A part of the adrenal glands named the cortex is responsible for producing aldosterone, a mineralocorticoid which works with the kidney to regulate our fluid and mineral excretion. When the adrenals become fatigued, we produce less aldosterone and tend to excrete large amounts of important minerals in our urine. Individuals with depleted endocrine systems often report frequent urination, which is often attributed to age but may actually be caused by depleted adrenals.
This means that Adrenal Fatigue sufferers effectively lose the ability to balance the levels of minerals like sodium, potassium and magnesium in their blood. In turn, this leads to cravings for foods which will replace the sodium that we have lost. If you find yourself suddenly craving salty snacks, you could be suffering from Adrenal Fatigue.
The lower levels of cortisol can play havoc with our energy levels throughout the day. In a healthy person, cortisol reaches its highest level early in the morning before declining gradually throughout the day. However, some Adrenal Fatigue sufferers experience spikes in cortisol in the late afternoon and evening, often leading to insomnia. A typical progression is to find yourself tired all day, then suddenly get a bounce in your energy levels late in the evening. This tends to occur in the earlier stages of Adrenal Fatigue, when the adrenals are still capable of producing significant amounts of cortisol and adrenaline.
Are you one of those people whose day revolves around finding your next shot of caffeine? If so, you’re not alone! Millions of people rely on stimulants like coffee and sugar to lift them up when they get tired. However, there’s a big difference between drinking an occasional coffee and consuming stimulants all through the day.
The problem is that stimulants tend to lose their effect over time. As chronic stress takes its toll on your endocrine system, each cup of coffee or sugary snack gives you less of an energy boost. Caffeine can prevent you from getting a good sleep too. The more stressed and tired you become, the more stimulants you need. This vicious cycle is how many people unwittingly accelerate their decline into hormonal dysregulation and extreme fatigue.
It doesn’t have to be this way. Simply becoming more mindful of your caffeine and sugar consumption will often help to reduce it. Limit yourself to one or two coffees each day at first, then try to give it up entirely. Eat a nutritious, healthy diet, and try some of these low sugar recipes. Look for low glycemic fruits instead of sugary dried fruits or fruit juices. Learn how to improve your sleep hygiene so you won’t feel the need for those stimulants. And identify ways to work more efficiently during the day, so you take rests when needed.
Cortisol has an anti-inflammatory effect that helps to regulate your immune system. If it is depleted there is trouble……Inflammation is often simply a sign that your body is fighting an infection, but cortisol prevents this reaction from getting out of control. Maintaining a balanced cortisol level – not too low and not too high – is an important part of our health. If stress is causing your cortisol levels to be elevated, this anti-inflammatory effect becomes too strong. This effectively stops your immune system from working as it should, and this weakened state can last for the duration of whatever is causing the stress. Without Depleted Cortisol and other upstream hormones that make Cortisol you immune system does not function properly and you become vulnerable to disease. Conversely, a lower level of cortisol allows your immune system to over-react to pathogens. This can lead to chronic inflammation and a number of respiratory or auto-immune diseases. So what does this mean for Adrenal Fatigue sufferers? It depends on which stage of the condition you have reached. In the early stages, consistently high levels of cortisol suppresses your immune response and leaves you vulnerable to infection. In the later stages of Adrenal Fatigue, low levels of cortisol can lead to chronic inflammation, allergies and autoimmune diseases. Neither is a good outcome, and so your Adrenal Fatigue treatment should focus on restoring cortisol to a sustainable, balanced level.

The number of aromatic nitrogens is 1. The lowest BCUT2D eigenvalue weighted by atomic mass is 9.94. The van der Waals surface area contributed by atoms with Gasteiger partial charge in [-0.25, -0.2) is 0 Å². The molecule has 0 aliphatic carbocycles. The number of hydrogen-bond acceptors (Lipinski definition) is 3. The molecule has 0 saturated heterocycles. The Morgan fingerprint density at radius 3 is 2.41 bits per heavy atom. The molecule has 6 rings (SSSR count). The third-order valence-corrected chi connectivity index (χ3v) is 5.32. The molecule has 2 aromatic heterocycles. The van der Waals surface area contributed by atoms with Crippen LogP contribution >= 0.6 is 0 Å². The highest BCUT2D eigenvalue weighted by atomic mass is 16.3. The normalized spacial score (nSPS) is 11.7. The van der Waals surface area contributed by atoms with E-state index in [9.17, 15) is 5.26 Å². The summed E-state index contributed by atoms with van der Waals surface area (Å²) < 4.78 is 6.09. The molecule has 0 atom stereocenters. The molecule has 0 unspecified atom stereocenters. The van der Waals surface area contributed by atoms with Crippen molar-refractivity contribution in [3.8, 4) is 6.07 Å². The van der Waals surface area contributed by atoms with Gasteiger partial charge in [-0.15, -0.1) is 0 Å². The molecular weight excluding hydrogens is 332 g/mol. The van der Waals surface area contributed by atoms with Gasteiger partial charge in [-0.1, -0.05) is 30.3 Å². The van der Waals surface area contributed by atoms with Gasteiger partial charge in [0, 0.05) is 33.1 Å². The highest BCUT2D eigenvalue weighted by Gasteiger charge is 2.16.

There are a large number of other complaints that are associated with Adrenal Fatigue. Many of these are linked directly to one of the more common complaints listed above. Depending on which stage of Adrenal Fatigue you have reached, you may be experiencing a handful or a large number of these symptoms.
A comprehensive evaluation includes a physical exam, biometrics, Adrenal/Cortisol hormone salivary testing and if needed additional blood or hormone biomarkers that indicate multi-organ dysfunction to produce the most specific evaluation of your body’s metabolism and hormone balance. This protocol allows us to design the most effective treatment plan specifically for you that includes, powerfully effective hormone supplementation, nutritional, amino acid, vitamin, and or mineral supplementation and guidance with specific lifestyle changes that produce amazing results.